Trump University Papers Show Staff Exploited Students

Donald Trump
Republican presidential candidate Donald Trump speaks at Trump Tower in New York on May 31. A judge has authorized the release of dozens of documents relating to his now defunct university. Carlo Allegri/Reuters

Former students of Trump University have won a small victory after a U.S. federal judge ordered the public release of documents relating to the running of the faculty. His decision is the latest twist in the ongoing lawsuit between the plaintiffs and the university's founder, presumptive Republican presidential nominee Donald Trump. The papers revealed that course administrators intentionally deceived students and encouraged them to pay the high tuition fees with credit cards.

Among the documents released on Tuesday were guides to university employees about how to recruit students by playing on their emotions, The New York Times reports. "Let them know you've found an answer to their problems," one document read.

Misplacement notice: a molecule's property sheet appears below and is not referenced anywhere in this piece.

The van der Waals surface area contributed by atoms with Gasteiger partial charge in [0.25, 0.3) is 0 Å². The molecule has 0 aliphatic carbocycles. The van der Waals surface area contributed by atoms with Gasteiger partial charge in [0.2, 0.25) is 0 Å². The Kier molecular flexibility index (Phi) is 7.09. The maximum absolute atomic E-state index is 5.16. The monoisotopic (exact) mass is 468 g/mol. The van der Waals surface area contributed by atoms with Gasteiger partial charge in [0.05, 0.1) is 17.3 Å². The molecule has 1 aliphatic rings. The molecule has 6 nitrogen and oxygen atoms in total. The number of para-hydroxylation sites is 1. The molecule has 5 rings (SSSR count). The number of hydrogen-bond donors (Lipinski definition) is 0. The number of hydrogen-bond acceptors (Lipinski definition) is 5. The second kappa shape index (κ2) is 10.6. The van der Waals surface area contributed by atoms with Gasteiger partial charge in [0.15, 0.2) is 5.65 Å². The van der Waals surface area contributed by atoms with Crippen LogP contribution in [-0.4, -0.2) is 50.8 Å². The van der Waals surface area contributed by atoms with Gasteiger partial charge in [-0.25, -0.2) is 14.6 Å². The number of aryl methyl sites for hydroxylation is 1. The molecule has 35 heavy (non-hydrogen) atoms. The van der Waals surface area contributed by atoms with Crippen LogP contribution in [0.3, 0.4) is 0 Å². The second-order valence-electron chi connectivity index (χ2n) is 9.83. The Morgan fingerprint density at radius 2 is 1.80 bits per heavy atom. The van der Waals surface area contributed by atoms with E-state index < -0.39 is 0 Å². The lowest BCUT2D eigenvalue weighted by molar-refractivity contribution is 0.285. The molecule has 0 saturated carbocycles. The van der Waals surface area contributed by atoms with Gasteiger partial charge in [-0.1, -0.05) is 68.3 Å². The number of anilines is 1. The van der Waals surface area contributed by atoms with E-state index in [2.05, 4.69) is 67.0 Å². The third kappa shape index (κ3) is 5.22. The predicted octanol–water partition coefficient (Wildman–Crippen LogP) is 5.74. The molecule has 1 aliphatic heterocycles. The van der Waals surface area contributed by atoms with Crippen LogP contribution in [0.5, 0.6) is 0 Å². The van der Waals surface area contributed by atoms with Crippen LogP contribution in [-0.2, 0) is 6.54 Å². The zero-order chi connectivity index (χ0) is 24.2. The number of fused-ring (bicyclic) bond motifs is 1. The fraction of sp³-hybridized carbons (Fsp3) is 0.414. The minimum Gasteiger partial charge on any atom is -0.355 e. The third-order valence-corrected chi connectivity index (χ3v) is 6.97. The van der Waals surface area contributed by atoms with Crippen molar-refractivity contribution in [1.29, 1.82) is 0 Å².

The hundreds of pages also included testimonies from former staff members at the school. Ronald Schnackenberg, who worked as a sales manager at Trump University, said that he was criticized for not encouraging a couple to sign up for a $35,000 real estate class, which he concluded they couldn't afford.

Corrine Sommer, a former event manager at the university, said that her colleagues advised students to sign up for multiple credit cards to buy classes. They also told registrants that Trump would be involved in their tuition, something that proved not to be true.

Not all of the documents proved critical, however. Some former students said the university met their expectations. Trump has long maintained that the majority of attendees at his university had a positive experience, The Washington Post reports.

Trump set up the now-defunct school in 2005 and marketed it as a path to financial success for ordinary Americans. He encouraged students to manipulate the property market to make money, just as the U.S. veered towards its housing crash. In 2010, following dozens of complaints, a group of students served him with the lawsuit that led to Tuesday's release.